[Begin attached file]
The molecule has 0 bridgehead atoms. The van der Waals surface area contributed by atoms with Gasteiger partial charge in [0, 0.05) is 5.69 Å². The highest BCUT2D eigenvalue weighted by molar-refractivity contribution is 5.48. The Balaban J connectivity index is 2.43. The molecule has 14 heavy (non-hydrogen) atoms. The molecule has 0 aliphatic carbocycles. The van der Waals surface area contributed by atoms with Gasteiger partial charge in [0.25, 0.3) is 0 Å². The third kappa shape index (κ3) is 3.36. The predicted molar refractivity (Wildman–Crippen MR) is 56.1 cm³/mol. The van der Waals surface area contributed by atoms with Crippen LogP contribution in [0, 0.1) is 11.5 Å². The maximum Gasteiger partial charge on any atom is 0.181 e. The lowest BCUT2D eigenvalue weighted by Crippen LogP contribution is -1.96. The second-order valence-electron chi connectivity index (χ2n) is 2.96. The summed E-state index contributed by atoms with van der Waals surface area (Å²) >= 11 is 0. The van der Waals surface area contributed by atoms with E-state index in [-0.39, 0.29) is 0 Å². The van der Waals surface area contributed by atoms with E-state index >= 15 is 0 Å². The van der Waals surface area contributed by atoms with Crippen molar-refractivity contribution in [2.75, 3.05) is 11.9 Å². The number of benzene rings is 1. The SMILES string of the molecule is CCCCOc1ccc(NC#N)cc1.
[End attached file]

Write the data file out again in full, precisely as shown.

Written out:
The molecule has 0 bridgehead atoms. The van der Waals surface area contributed by atoms with Gasteiger partial charge in [0, 0.05) is 5.69 Å². The highest BCUT2D eigenvalue weighted by molar-refractivity contribution is 5.48. The Balaban J connectivity index is 2.43. The molecule has 14 heavy (non-hydrogen) atoms. The molecule has 0 aliphatic carbocycles. The van der Waals surface area contributed by atoms with Gasteiger partial charge in [0.25, 0.3) is 0 Å². The third kappa shape index (κ3) is 3.36. The predicted molar refractivity (Wildman–Crippen MR) is 56.1 cm³/mol. The van der Waals surface area contributed by atoms with Crippen LogP contribution in [0, 0.1) is 11.5 Å². The maximum Gasteiger partial charge on any atom is 0.181 e. The lowest BCUT2D eigenvalue weighted by Crippen LogP contribution is -1.96. The second-order valence-electron chi connectivity index (χ2n) is 2.96. The summed E-state index contributed by atoms with van der Waals surface area (Å²) >= 11 is 0. The van der Waals surface area contributed by atoms with E-state index in [-0.39, 0.29) is 0 Å². The van der Waals surface area contributed by atoms with E-state index >= 15 is 0 Å². The van der Waals surface area contributed by atoms with Crippen molar-refractivity contribution in [2.75, 3.05) is 11.9 Å². The number of benzene rings is 1. The SMILES string of the molecule is CCCCOc1ccc(NC#N)cc1.